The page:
This week, Onchiyam, the land of revolutionaries in Malabar, returned to the limelight for a couple of developments. First came the news of the impending marriage of one of its lasses – daughter of Kerala Chief Minister – to an upcoming political leader. Then came the news of the death of P K Kunjanandan, a 72-year-old CPI (M) activist from Parad in nearby Kannur district, convicted for life for the murder of T P Chandrasekharan, a highly respected political leader from the village.
Both developments are intrinsically connected to the village and the CPI (M), the political party that decided the fortunes of the village for a long time. The party dictated the affairs of the lives of the people in the village in their political as well as personal and economic spheres for decades. It was the village’s great political significance in the revolutionary movement that persuaded Pinarayi Vijayan, a very powerful young leader from nearby Thalassery, to look for his bride from the village decades ago. His wife Kamala, came from a prominent family in Onchiyam with Communist Party connections from the days of its epic uprising against the landlords that saw the death of nine comrades in a violent confrontation with the police. Now their daughter Veena weds another young communist leader, in a re-enactment of the old communist ways of revolutionary marital affairs of a bygone era. But as a mark of the changing times, this time the bride happens to be a Chief Executive Officer of a high profile Information Technology company with international business links.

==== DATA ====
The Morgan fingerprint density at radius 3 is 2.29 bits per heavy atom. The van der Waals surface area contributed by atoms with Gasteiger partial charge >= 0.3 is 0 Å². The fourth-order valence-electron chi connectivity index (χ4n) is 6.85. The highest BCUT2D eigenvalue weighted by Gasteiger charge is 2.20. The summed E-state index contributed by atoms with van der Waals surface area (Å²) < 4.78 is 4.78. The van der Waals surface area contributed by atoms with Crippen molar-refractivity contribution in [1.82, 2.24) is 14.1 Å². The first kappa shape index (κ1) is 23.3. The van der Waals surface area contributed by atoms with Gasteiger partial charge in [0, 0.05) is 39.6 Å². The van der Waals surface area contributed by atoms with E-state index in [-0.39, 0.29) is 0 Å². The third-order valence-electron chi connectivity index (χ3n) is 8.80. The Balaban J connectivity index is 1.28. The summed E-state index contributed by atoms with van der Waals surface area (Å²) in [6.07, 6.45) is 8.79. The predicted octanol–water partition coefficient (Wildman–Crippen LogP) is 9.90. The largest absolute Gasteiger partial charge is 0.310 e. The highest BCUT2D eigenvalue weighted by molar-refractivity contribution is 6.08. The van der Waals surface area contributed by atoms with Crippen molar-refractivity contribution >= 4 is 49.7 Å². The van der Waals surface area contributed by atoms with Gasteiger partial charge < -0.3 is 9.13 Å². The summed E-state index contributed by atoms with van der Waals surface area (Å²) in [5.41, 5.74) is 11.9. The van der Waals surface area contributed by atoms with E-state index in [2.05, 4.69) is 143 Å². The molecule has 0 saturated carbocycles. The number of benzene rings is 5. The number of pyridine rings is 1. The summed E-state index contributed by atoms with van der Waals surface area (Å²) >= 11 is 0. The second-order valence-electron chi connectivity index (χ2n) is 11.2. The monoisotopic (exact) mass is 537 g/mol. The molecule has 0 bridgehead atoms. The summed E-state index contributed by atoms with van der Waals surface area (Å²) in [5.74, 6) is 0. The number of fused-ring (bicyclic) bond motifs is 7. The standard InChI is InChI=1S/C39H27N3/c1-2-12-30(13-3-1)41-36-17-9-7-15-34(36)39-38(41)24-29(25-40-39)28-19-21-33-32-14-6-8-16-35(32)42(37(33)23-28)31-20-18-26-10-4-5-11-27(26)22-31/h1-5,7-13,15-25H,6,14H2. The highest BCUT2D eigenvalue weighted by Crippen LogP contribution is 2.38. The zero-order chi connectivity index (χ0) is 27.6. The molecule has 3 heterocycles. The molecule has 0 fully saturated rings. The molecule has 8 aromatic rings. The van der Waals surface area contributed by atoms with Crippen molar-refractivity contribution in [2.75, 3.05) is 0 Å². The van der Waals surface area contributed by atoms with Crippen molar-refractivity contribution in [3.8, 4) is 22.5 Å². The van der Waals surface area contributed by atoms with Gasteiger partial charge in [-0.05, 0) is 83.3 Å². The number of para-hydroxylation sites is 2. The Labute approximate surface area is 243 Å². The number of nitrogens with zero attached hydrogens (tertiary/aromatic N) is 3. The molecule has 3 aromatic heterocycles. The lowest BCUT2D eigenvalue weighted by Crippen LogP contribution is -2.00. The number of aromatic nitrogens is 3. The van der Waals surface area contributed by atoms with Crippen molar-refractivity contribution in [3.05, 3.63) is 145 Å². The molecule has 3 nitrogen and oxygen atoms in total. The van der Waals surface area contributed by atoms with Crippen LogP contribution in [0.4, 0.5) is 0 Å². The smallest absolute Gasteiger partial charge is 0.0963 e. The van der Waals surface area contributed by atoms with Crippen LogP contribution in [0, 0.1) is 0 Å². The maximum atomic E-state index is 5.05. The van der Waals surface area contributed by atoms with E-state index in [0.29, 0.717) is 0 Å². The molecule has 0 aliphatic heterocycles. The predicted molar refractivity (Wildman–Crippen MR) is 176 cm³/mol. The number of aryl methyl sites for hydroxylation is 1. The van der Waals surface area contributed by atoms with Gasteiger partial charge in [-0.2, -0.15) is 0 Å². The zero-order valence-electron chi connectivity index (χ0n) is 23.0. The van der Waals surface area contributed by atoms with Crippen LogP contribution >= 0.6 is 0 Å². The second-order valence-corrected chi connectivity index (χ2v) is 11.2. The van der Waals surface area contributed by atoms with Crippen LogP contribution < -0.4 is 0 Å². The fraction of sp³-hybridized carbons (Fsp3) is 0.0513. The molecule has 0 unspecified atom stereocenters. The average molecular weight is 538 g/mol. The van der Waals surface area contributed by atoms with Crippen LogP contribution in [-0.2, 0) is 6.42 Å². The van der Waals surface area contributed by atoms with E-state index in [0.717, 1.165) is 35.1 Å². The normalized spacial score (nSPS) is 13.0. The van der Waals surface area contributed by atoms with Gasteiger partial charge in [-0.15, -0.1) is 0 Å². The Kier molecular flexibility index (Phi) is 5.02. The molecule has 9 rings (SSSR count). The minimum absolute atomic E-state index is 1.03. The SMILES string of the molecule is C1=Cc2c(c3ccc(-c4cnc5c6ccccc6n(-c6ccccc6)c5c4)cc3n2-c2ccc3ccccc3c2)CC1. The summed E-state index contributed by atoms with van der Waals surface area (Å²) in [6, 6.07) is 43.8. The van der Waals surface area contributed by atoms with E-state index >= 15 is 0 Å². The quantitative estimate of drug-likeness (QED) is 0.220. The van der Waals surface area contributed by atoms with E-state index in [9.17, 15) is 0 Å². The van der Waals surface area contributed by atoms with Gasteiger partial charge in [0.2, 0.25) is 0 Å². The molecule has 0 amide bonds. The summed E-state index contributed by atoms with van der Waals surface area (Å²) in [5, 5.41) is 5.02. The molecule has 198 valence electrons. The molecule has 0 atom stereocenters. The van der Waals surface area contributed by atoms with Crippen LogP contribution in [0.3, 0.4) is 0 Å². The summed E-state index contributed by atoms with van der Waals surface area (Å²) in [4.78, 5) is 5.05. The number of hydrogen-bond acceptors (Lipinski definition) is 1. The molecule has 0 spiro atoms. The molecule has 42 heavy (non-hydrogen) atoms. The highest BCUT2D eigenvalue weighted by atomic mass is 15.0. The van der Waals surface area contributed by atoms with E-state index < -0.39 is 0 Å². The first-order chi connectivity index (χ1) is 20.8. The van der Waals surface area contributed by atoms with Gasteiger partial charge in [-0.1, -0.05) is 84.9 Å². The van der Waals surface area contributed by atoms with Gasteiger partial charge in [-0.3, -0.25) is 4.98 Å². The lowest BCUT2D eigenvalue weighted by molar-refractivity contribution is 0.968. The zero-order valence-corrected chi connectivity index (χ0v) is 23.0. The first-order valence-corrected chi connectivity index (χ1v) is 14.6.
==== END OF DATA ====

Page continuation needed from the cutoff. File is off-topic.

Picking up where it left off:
Kunjanandan also happens to be a part of these communist traditions, with its bloody and violent ways. It is a totalitarian tradition that brings every aspect of the personal and social life of the people under its firm grip. The party at one time brought great hope and inspiration to the downtrodden people who found themselves a formidable force under its banner, but then it took control of their lives, deciding on their fates. Eventually, new elements came up within the party structure, who emerged as powerbrokers within the party and the larger society. They entrenched themselves as the bridge between the society and the leadership, and they wielded immense clout within the party and outside, whether the party is in power or not. For most of the masses in these villages, their life was deeply intertwined with the party and its various outfits and hence the party could exercise much power on their lives. At some point in the history of these villages, it turned out to be next to impossible for those living in these places to challenge the new power centres and get away with it.
The lives of T P Chandrasekharan and P K Kunjanandan are two examples of this gruesome tragedy that has been ongoing in the party villages over the decades. Chandrasekharan grew up in Onchiyam as a devoted party member and full-time activist for a long time. What got him into trouble was his questioning the way the new power centres in the party were becoming all too powerful and ambitious within the established party structure. Unfortunately, in Onchiyam, where the party had a long and historic presence, it turned into a bitter power struggle within the party, ultimately forcing him to part ways with the CPI (M) and launch the Revolutionary Marxist Party (RMP) which took almost the entire cadre and sympathisers with it. That was the occasion when CPI (M) State Secretary Pinarayi Vijayan, at a public meeting, thundered that TP was a kulamkuthi, a word pregnant with meanings from its feudal origins when a person branded renegade was sure to face death.